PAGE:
RCS Sidelines

July 22, 2010 2:46 AM

A Solution to NCAA's Agent Problem

NCAA logo.jpgThe beginning of college football is just over a month away. The media should be prognosticating who will win their conference and uselessly beating up on the BCS. Instead, the focus has been on recent NCAA investigations.

Of course, there was the big one at USC where the school is now returning Reggie Bush's Heisman. But more recently the NCAA began investigating players from Florida and Alabama. At Florida, former offensive lineman Maurkice Pouncey is being investigated for allegedly receiving $100,000 from an agent. At Alabama, they are looking into defensive end Marcell Dareus for attending an agent-related party.

It might be awhile before we know the full details behind these cases, but what we do know is these aren't unique situations and the NCAA is finally interested in putting a stop to these illegal player-agent relations. They've taken the first step by putting an emphasis on cracking down on it but now they have to follow through with the correct punishments to dissuade this sort of activity.

There are usually three guilty parties in situations like these. There are the players themselves who know better than to take gifts from agents. There are the universities that are suddenly blind to their young athletes who came from impoverished neighborhoods driving BMWs. And then the worst of them all are the agents.

Let's start with the players. Mike Bianchi of the Orlando Sentinel thinks the solution is to stiffen penalties for players that get caught taking handouts:

"... what player isn't going to take free money when all he's risking is a two-game suspension? I've been writing this for more than a decade: If you want to stop players from taking handouts from agents then expel them from the team and ban them from NCAA competition permanently. Put their NFL futures in jeopardy - and you will quickly get their attention."

He writes that these players are adults and should know better. Well, I'd argue they're not adults but they still know better. They might be 21 years old but if you've ever been around an elite entitled athlete you'll know they can be quite far from an adult level of maturity. But what they can understand is that they're being taken advantage of. They know their school is making millions off of them of which they see none of the profits (don't even start with the argument of a free education). So it's easy for them to rationalize taking these handouts. How many before them have done it and gotten away with it? Why can't they? Can you really fault these players for taking the money? Do you really think their NFL future should be in jeopardy because they took what's eventually coming to them?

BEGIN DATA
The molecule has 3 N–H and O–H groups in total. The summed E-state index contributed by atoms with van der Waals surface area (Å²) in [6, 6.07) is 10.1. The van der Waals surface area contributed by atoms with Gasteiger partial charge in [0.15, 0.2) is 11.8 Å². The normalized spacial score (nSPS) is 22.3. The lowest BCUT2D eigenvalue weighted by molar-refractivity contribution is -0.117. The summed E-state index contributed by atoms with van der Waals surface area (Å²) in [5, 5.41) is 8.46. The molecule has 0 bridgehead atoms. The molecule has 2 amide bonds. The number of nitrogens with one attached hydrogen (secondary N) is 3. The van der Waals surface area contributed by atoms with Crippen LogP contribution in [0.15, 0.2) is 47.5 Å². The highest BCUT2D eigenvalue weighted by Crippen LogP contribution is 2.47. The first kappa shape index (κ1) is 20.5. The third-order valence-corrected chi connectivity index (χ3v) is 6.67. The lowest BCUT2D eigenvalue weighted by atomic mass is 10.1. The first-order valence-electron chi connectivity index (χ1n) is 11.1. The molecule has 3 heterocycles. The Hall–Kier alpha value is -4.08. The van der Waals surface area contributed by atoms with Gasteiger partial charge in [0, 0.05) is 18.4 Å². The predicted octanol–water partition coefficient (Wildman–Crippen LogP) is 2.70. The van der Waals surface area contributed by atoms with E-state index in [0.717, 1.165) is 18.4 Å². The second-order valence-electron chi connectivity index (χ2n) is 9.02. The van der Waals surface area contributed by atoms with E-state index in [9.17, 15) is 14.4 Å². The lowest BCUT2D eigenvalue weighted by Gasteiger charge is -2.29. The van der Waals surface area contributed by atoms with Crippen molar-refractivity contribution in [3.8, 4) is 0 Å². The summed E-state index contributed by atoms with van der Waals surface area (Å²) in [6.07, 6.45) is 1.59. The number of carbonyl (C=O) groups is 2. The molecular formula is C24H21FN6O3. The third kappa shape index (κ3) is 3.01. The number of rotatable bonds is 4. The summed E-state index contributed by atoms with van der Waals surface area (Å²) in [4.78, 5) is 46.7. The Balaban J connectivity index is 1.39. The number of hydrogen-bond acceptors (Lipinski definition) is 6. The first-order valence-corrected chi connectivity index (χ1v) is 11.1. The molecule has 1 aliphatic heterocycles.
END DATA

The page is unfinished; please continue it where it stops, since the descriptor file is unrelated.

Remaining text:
At SEC media day Coach Saban said, "Agents that do this, I hate to say this, but how are they any better than a pimp? I have no respect for people who do that to young people, none. I mean, none. How would you feel if they did it to your child?" How would I feel if I had a kid destined for the pros and he took a lump of money to potentially help out his family (or at worst, let him enjoy his life a little more)? Honestly, not too bad.

And how about the schools that let all this happen? USC's defense was that they knew nothing of the illegal dealings. While that's the fallback excuse for all universities that get caught, I do believe it's probably true in many cases. I'm sure many universities take a cue from the military's "Don't Ask, Don't Tell" policy but it's still a difficult task to attempt to police every single student athlete. How are they supposed to constantly monitor a player when they go home over breaks or when they go out to a restaurant or club? It's impossible to expect them to be watching their players at all times.

That leaves the agents. They are the heart of the problem and if the NCAA and NFL can stop these guys then the number of infractions will decline tremendously. The problem is it's much easier to catch the player than the savvy agent who often gets others to deliver the illegal gifts. Every year players are suspended for taking cash and gifts but how often does an agent get suspended? The NFL Players Association controls agent certification and they have no real incentive to investigate illegal activity. Those college players aren't in the NFL yet so why divert resources to investigating those claims? Many states have laws regarding sports agents, but it's rare that they're enforced.

So what's the solution? This is the best part - the problem is the solution. The majority of agents either don't commit these illegal acts or don't want to but feel they have to in order to stay competitive. Do you think agents like having the reputation as lowlife scumbags? The agencies should set up a fund where a small percent of their income goes to an independent party whose job it is to police the agents. They should have access to the agencies books to look for economic incongruities and should have the power to be able to revoke agents' licenses and levy fines against the agencies.

If the agencies want to improve their reputations and get in the good graces of the NCAA this would certainly be a step in the right direction.

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